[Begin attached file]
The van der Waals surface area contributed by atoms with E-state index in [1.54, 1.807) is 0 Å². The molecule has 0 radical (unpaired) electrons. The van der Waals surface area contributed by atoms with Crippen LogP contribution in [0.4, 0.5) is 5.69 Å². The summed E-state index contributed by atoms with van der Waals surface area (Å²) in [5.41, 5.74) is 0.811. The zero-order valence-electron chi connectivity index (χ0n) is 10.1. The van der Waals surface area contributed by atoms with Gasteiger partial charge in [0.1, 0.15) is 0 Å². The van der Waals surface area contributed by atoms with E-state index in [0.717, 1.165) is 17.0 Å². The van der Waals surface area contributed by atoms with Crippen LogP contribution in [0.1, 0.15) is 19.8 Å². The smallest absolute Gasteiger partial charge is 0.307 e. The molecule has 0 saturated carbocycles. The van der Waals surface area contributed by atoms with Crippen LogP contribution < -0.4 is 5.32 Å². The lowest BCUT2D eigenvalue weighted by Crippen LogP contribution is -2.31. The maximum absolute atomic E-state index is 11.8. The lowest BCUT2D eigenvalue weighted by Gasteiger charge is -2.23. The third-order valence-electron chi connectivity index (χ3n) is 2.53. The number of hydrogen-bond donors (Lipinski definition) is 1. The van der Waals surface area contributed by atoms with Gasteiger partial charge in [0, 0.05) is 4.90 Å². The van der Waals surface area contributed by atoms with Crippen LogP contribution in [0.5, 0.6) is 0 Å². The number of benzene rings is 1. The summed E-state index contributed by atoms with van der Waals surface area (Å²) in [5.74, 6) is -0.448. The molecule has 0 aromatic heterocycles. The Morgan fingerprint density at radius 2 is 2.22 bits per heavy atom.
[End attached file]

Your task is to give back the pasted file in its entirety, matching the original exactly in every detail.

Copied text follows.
The van der Waals surface area contributed by atoms with E-state index in [1.54, 1.807) is 0 Å². The molecule has 0 radical (unpaired) electrons. The van der Waals surface area contributed by atoms with Crippen LogP contribution in [0.4, 0.5) is 5.69 Å². The summed E-state index contributed by atoms with van der Waals surface area (Å²) in [5.41, 5.74) is 0.811. The zero-order valence-electron chi connectivity index (χ0n) is 10.1. The van der Waals surface area contributed by atoms with Gasteiger partial charge in [0.1, 0.15) is 0 Å². The van der Waals surface area contributed by atoms with E-state index in [0.717, 1.165) is 17.0 Å². The van der Waals surface area contributed by atoms with Crippen LogP contribution in [0.1, 0.15) is 19.8 Å². The smallest absolute Gasteiger partial charge is 0.307 e. The molecule has 0 saturated carbocycles. The van der Waals surface area contributed by atoms with Crippen LogP contribution < -0.4 is 5.32 Å². The lowest BCUT2D eigenvalue weighted by Crippen LogP contribution is -2.31. The maximum absolute atomic E-state index is 11.8. The lowest BCUT2D eigenvalue weighted by Gasteiger charge is -2.23. The third-order valence-electron chi connectivity index (χ3n) is 2.53. The number of hydrogen-bond donors (Lipinski definition) is 1. The van der Waals surface area contributed by atoms with Gasteiger partial charge in [0, 0.05) is 4.90 Å². The van der Waals surface area contributed by atoms with Crippen LogP contribution in [0.5, 0.6) is 0 Å². The number of benzene rings is 1. The summed E-state index contributed by atoms with van der Waals surface area (Å²) in [5.74, 6) is -0.448. The molecule has 0 aromatic heterocycles. The Morgan fingerprint density at radius 2 is 2.22 bits per heavy atom.